Radiofrequency (RF) ablation is an interstitial focal ablative therapy that can be used in a percutaneous fashion and permits in situ destruction of hepatic tumors. However, local tumor recurrence rates after RF ablative therapy are as high as 34% to 55%, which may be due in part to the inability to monitor accurately temperature profiles in the tissue being ablated, and to visualize the subsequent zone of necrosis (thermal lesion) formed. The goal of the work described in this paper was to investigate methods for the real-time and in vivo monitoring of the spatial distribution of heating and temperature elevation to achieve better control of the degree of tissue damage during RF ablation therapy. Temperature estimates are obtained using a cross-correlation algorithm applied to RF ultrasound (US) echo signal data acquired at discrete intervals during heating. These temperature maps were used to display the initial temperature rise and to continuously update a thermal map of the treated region. Temperature monitoring is currently performed using thermosensors on the prongs (tines) of the RF ablation probe. However, monitoring the spatial distribution of heating is necessary to control the degree of tissue damage produced.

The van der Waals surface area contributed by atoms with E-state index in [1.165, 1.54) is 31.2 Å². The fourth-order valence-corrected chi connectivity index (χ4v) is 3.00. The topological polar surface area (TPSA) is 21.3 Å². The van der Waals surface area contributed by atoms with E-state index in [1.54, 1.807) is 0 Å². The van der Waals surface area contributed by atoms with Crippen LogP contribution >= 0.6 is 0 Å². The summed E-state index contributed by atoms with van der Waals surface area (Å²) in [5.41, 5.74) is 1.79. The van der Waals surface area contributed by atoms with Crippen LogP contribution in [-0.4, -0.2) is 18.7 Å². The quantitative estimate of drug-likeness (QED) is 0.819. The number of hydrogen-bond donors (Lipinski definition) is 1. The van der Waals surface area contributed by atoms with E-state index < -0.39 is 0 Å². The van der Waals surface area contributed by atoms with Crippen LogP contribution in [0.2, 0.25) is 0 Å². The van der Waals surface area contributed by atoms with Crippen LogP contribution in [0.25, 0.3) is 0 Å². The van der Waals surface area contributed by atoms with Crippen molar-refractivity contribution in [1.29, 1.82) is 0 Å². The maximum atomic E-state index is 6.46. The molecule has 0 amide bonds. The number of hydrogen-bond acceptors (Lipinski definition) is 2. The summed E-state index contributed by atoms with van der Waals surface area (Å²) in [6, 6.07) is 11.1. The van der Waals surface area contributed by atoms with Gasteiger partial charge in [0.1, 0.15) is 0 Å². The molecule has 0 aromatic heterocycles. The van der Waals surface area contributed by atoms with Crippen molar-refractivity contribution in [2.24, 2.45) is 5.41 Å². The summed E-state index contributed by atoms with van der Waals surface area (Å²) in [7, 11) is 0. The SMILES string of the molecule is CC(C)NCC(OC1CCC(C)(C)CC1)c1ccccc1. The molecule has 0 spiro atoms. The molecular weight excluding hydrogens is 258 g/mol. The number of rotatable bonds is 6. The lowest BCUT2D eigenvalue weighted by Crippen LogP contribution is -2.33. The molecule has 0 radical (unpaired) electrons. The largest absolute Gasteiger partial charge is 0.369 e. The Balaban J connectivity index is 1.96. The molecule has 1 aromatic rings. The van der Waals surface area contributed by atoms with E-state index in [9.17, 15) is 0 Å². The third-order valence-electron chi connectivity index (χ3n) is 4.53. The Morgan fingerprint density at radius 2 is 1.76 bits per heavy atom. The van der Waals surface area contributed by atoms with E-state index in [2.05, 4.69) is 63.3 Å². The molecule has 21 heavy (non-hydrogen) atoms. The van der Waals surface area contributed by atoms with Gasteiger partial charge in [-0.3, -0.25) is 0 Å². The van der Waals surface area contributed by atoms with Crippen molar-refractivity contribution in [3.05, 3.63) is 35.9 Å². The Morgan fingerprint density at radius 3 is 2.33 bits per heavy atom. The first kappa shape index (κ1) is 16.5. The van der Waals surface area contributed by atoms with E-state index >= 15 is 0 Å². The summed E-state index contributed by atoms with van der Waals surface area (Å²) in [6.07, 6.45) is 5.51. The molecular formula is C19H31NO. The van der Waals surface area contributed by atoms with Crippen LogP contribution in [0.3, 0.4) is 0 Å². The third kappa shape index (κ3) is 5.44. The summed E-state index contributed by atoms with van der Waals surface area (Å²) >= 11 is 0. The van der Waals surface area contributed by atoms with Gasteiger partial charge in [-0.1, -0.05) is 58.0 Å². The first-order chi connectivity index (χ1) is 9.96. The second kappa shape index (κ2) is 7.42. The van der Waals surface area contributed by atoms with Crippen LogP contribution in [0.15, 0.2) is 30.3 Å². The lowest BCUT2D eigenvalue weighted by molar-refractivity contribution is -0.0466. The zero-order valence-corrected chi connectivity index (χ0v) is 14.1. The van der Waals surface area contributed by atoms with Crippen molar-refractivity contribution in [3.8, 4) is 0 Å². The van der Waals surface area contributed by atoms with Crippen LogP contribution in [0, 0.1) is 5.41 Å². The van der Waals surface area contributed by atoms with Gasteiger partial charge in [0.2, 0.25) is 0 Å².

|Number of pages||9|
|Journal||Ultrasound in Medicine and Biology|
|State||Published - 2002|
Bibliographical noteFunding Information:
The authors thank Larry Whitesell and Jennifer Buck for providing liver tissue samples used for the RFA procedure. This work was supported in part by start-up grant funds from the Department of Medical Physics, Medical School and Graduate School at the University of Wisconsin-Madison and by NIH grant R01 CA39224.
- RF ablation
ASJC Scopus subject areas
- Radiological and Ultrasound Technology
- Acoustics and Ultrasonics